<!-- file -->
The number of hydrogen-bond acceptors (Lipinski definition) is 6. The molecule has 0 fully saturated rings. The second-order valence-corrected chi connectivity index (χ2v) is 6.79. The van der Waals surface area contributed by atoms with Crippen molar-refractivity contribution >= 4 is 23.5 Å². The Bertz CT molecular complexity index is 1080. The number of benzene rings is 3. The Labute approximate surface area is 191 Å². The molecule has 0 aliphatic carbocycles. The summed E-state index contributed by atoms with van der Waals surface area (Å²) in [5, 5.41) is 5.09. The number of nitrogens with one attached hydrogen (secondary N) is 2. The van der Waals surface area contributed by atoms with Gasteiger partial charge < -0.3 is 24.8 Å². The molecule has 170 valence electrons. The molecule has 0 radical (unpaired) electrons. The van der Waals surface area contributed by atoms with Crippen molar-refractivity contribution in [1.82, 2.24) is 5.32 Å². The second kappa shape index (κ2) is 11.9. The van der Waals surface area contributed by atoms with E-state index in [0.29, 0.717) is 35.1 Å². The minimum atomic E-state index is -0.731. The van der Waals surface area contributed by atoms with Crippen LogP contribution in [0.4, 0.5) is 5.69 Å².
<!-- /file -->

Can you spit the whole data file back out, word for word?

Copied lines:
The number of hydrogen-bond acceptors (Lipinski definition) is 6. The molecule has 0 fully saturated rings. The second-order valence-corrected chi connectivity index (χ2v) is 6.79. The van der Waals surface area contributed by atoms with Crippen molar-refractivity contribution >= 4 is 23.5 Å². The Bertz CT molecular complexity index is 1080. The number of benzene rings is 3. The Labute approximate surface area is 191 Å². The molecule has 0 aliphatic carbocycles. The summed E-state index contributed by atoms with van der Waals surface area (Å²) in [5, 5.41) is 5.09. The number of nitrogens with one attached hydrogen (secondary N) is 2. The van der Waals surface area contributed by atoms with Gasteiger partial charge < -0.3 is 24.8 Å². The molecule has 170 valence electrons. The molecule has 0 radical (unpaired) electrons. The van der Waals surface area contributed by atoms with Crippen molar-refractivity contribution in [1.82, 2.24) is 5.32 Å². The second kappa shape index (κ2) is 11.9. The van der Waals surface area contributed by atoms with E-state index in [0.29, 0.717) is 35.1 Å². The minimum atomic E-state index is -0.731. The van der Waals surface area contributed by atoms with Crippen LogP contribution in [0.4, 0.5) is 5.69 Å².